Of course, that is only to be expected. So, where might evidence come from?

The design of records (JEP 359) was supported by data. As it happened, Google had a similar feature in an internal code generation tool. Their design decisions closely mirrored those of Java records. Programmers made some use of the feature. This provided external validation for the Java design.

The Java switch design is, however, quite different from every other multi-way branch out there. Kotlin, Scala, and C# don't offer switch expressions with fallthrough.

But there is a way to gauge the teachability of the new design, namely to see how people teach it. Consider Rémi Forax' Java guide that presents modern Java without the historical baggage. For example, records and interfaces are presented before classes, which makes a lot of sense.

How does Rémy explain switch? He starts with the switch statement with disjoint branches, then the switch expression with disjoint branches, and then the classic switch statement with fallthrough. Not a peep about expressions with fallthrough. Hmmm...that's not the “let 2x2 combinations bloom” explanation.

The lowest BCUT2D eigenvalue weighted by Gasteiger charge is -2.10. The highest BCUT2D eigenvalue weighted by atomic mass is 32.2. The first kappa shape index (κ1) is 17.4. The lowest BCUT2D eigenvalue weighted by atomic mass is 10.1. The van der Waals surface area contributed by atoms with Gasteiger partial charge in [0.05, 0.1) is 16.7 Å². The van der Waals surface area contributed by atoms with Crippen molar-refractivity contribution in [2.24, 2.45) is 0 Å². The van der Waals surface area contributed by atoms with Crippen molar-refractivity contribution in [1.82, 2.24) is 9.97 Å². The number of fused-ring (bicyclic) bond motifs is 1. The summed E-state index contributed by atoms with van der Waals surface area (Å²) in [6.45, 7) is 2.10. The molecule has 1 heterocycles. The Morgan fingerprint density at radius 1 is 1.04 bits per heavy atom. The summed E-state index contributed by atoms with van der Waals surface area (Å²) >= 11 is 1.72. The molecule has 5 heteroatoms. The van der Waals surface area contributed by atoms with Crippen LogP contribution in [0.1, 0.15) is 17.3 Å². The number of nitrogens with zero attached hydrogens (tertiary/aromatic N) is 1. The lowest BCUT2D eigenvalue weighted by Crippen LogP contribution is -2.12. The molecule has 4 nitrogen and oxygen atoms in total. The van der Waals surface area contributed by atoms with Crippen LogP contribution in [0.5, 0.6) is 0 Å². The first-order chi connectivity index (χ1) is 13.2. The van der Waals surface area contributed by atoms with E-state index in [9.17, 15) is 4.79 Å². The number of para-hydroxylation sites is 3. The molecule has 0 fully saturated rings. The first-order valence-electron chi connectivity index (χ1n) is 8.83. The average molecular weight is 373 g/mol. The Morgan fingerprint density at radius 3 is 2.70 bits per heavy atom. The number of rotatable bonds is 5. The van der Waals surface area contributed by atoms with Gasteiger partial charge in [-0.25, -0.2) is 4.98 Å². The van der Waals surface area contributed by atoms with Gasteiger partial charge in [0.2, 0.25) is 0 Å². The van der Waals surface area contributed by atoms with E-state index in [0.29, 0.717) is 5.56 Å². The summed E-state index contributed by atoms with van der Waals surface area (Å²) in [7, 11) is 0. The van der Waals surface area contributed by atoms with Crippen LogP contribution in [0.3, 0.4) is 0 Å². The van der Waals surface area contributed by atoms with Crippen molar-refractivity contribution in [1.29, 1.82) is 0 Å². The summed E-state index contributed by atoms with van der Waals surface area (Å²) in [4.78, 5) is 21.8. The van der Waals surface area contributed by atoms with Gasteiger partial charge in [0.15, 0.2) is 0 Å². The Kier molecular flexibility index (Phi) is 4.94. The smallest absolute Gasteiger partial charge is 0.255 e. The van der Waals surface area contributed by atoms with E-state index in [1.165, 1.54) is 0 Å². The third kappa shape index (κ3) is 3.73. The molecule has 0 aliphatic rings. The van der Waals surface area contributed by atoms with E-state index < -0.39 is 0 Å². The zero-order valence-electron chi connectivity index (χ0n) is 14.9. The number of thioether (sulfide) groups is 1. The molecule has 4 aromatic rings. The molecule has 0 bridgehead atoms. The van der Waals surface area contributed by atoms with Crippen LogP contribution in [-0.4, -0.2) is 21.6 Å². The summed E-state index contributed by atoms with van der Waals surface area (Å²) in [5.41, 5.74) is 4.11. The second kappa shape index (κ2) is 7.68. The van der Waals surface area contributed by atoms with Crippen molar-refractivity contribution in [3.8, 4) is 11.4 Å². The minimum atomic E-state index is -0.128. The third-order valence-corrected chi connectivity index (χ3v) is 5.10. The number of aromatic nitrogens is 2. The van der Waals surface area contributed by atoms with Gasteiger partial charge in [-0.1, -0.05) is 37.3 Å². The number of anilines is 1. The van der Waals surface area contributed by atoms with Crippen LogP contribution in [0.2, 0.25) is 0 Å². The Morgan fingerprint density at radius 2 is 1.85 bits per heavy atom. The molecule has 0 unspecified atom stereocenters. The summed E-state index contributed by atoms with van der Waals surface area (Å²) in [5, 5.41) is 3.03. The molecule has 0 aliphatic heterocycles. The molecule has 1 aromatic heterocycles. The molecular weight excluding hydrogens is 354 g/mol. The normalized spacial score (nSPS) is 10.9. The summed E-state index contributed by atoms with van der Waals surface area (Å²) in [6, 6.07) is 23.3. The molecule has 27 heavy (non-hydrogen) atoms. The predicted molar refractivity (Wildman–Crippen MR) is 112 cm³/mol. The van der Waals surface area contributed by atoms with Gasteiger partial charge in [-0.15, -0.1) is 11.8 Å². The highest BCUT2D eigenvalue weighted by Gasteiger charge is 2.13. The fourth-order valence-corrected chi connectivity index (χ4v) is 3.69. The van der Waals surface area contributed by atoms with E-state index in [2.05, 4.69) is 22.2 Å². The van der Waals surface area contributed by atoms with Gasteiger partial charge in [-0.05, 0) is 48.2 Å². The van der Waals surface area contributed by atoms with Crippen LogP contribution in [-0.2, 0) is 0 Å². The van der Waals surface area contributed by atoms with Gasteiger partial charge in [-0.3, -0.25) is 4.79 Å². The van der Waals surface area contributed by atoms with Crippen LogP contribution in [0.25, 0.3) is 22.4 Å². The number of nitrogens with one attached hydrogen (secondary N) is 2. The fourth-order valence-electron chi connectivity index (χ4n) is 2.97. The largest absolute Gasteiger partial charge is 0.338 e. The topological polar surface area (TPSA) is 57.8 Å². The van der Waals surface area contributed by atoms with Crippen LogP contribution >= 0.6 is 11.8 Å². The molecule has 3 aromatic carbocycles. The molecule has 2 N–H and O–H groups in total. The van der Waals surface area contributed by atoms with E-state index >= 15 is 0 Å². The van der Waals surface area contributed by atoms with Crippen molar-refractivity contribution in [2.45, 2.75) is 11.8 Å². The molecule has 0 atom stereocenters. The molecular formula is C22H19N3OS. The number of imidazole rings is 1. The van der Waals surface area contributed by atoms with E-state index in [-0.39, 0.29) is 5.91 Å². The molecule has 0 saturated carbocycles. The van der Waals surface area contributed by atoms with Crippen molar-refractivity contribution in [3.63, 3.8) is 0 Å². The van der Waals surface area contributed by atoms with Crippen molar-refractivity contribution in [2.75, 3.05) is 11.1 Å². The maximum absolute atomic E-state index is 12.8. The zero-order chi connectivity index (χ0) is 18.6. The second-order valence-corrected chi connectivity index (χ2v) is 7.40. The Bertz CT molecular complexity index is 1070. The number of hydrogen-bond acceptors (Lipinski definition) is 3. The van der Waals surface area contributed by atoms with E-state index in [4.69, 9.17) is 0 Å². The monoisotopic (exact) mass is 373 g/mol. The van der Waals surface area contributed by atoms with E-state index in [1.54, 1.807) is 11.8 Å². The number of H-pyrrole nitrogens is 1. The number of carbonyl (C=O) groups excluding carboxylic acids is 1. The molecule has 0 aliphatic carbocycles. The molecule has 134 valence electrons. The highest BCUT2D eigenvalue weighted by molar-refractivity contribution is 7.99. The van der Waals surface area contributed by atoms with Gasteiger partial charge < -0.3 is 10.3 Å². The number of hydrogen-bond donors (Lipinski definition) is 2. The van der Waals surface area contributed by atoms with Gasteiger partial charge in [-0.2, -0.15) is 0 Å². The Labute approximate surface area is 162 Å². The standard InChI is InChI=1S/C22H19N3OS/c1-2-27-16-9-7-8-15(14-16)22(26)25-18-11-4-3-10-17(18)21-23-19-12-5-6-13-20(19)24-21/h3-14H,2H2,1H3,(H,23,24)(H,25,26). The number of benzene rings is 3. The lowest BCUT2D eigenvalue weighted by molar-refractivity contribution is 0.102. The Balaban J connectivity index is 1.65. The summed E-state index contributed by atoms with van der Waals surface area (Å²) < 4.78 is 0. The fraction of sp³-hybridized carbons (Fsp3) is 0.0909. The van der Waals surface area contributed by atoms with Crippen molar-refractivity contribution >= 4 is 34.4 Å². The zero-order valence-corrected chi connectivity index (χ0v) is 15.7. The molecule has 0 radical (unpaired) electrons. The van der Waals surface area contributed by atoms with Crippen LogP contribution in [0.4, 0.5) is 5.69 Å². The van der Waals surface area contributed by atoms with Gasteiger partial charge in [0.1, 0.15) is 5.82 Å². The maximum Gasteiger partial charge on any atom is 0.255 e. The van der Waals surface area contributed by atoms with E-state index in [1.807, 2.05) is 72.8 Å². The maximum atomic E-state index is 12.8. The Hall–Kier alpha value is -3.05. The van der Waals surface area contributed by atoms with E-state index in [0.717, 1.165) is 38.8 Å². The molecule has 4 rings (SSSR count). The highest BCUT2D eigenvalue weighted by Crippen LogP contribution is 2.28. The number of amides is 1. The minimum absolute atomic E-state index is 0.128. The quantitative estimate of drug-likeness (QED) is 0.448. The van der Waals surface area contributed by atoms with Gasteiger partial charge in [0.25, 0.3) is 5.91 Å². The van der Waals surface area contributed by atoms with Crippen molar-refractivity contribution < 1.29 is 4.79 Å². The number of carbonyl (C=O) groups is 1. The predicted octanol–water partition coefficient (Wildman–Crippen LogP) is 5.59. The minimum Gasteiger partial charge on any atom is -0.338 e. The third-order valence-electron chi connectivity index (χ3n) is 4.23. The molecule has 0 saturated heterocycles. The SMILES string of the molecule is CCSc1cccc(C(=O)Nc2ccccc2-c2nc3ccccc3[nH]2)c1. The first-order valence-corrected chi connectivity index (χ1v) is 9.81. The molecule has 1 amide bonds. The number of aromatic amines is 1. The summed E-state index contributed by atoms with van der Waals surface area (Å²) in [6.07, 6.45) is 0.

So, I decided to inspect other attempts to teach this feature. The blogosphere has no shortage of explanatory material, and I looked at ten of them:

  1. The JEP itself
  2. Nikolai Parlog
  3. Mohamed Taman
  4. Mykong.com
  5. Urma and Warburton, Java Magazine
  6. Gurpreet Sachdeva
  7. Dustin Marx
  8. Logicbig.com
  9. Urma and Warburton again
  10. Daniel Warren

As you can see, a good number of authors, some very well-known, have endeavoured to explain the new switch features. One of them (Dustin Marx) uses the 2x2 matrix. The JEP describes the two axes—expression vs. statement and disjoint branches vs. fallthrough. The others, not so much. The forms are presented one after another, in various orders and no systematic effort to relate them to the two axes.

How to Explain switch

If I had to explain switch to an experienced Java programmer, I would go with the two axes.

First switch expressions vs. statements. Experienced programmers understand what expressions and statements are, so this should not be too difficult: The switch statement relates to the switch expression just like if/else relates to the ? : operator. Think of yield as a mixture between return and break.